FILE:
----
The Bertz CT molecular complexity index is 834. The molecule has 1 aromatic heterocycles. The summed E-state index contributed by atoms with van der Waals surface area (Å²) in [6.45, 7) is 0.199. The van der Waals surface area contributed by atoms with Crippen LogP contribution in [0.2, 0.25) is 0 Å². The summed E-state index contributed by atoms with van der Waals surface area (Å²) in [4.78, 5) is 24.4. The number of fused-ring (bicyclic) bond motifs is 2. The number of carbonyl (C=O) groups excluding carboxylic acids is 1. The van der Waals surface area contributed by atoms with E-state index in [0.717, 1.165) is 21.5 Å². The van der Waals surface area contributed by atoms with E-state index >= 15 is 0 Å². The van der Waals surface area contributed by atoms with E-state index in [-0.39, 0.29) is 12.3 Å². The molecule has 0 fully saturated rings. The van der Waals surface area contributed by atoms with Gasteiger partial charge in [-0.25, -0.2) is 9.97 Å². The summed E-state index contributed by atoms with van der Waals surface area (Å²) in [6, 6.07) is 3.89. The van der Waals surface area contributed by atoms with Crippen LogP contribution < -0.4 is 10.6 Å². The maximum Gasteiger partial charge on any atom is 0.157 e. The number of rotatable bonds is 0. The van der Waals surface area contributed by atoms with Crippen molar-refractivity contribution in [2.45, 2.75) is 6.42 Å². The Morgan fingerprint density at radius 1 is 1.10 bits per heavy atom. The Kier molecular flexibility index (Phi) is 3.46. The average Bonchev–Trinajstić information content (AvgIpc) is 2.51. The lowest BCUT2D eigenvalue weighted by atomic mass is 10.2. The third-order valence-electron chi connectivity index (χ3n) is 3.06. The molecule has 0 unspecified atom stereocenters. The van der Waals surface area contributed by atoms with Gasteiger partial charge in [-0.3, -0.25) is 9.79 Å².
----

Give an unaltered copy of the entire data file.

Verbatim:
The Bertz CT molecular complexity index is 834. The molecule has 1 aromatic heterocycles. The summed E-state index contributed by atoms with van der Waals surface area (Å²) in [6.45, 7) is 0.199. The van der Waals surface area contributed by atoms with Crippen LogP contribution in [0.2, 0.25) is 0 Å². The summed E-state index contributed by atoms with van der Waals surface area (Å²) in [4.78, 5) is 24.4. The number of fused-ring (bicyclic) bond motifs is 2. The number of carbonyl (C=O) groups excluding carboxylic acids is 1. The van der Waals surface area contributed by atoms with E-state index in [0.717, 1.165) is 21.5 Å². The van der Waals surface area contributed by atoms with E-state index >= 15 is 0 Å². The van der Waals surface area contributed by atoms with E-state index in [-0.39, 0.29) is 12.3 Å². The molecule has 0 fully saturated rings. The van der Waals surface area contributed by atoms with Gasteiger partial charge in [-0.25, -0.2) is 9.97 Å². The summed E-state index contributed by atoms with van der Waals surface area (Å²) in [6, 6.07) is 3.89. The van der Waals surface area contributed by atoms with Crippen LogP contribution < -0.4 is 10.6 Å². The maximum Gasteiger partial charge on any atom is 0.157 e. The number of rotatable bonds is 0. The van der Waals surface area contributed by atoms with Crippen molar-refractivity contribution in [2.45, 2.75) is 6.42 Å². The Morgan fingerprint density at radius 1 is 1.10 bits per heavy atom. The Kier molecular flexibility index (Phi) is 3.46. The average Bonchev–Trinajstić information content (AvgIpc) is 2.51. The lowest BCUT2D eigenvalue weighted by atomic mass is 10.2. The third-order valence-electron chi connectivity index (χ3n) is 3.06. The molecule has 0 unspecified atom stereocenters. The van der Waals surface area contributed by atoms with Gasteiger partial charge in [-0.3, -0.25) is 9.79 Å².